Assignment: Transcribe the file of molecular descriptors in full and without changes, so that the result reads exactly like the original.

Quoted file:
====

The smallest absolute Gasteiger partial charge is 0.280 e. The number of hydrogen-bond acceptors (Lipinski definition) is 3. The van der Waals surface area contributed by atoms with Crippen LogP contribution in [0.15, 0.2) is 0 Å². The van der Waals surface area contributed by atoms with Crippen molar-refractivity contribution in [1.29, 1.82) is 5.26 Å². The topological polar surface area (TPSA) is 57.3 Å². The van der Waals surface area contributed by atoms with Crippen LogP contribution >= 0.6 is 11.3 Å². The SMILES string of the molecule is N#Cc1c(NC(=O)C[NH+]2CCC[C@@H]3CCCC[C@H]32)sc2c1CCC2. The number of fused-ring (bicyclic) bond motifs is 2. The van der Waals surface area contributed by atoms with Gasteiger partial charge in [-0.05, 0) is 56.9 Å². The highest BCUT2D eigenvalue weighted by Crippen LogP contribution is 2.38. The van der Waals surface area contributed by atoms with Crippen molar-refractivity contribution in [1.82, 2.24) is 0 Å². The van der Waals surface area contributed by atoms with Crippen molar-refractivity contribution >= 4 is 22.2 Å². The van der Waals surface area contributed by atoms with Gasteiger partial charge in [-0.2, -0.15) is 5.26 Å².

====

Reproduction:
The smallest absolute Gasteiger partial charge is 0.280 e. The number of hydrogen-bond acceptors (Lipinski definition) is 3. The van der Waals surface area contributed by atoms with Crippen LogP contribution in [0.15, 0.2) is 0 Å². The van der Waals surface area contributed by atoms with Crippen molar-refractivity contribution in [1.29, 1.82) is 5.26 Å². The topological polar surface area (TPSA) is 57.3 Å². The van der Waals surface area contributed by atoms with Crippen LogP contribution >= 0.6 is 11.3 Å². The SMILES string of the molecule is N#Cc1c(NC(=O)C[NH+]2CCC[C@@H]3CCCC[C@H]32)sc2c1CCC2. The number of fused-ring (bicyclic) bond motifs is 2. The van der Waals surface area contributed by atoms with Gasteiger partial charge in [-0.05, 0) is 56.9 Å². The highest BCUT2D eigenvalue weighted by Crippen LogP contribution is 2.38. The van der Waals surface area contributed by atoms with Crippen molar-refractivity contribution in [1.82, 2.24) is 0 Å². The van der Waals surface area contributed by atoms with Crippen molar-refractivity contribution >= 4 is 22.2 Å². The van der Waals surface area contributed by atoms with Gasteiger partial charge in [-0.2, -0.15) is 5.26 Å².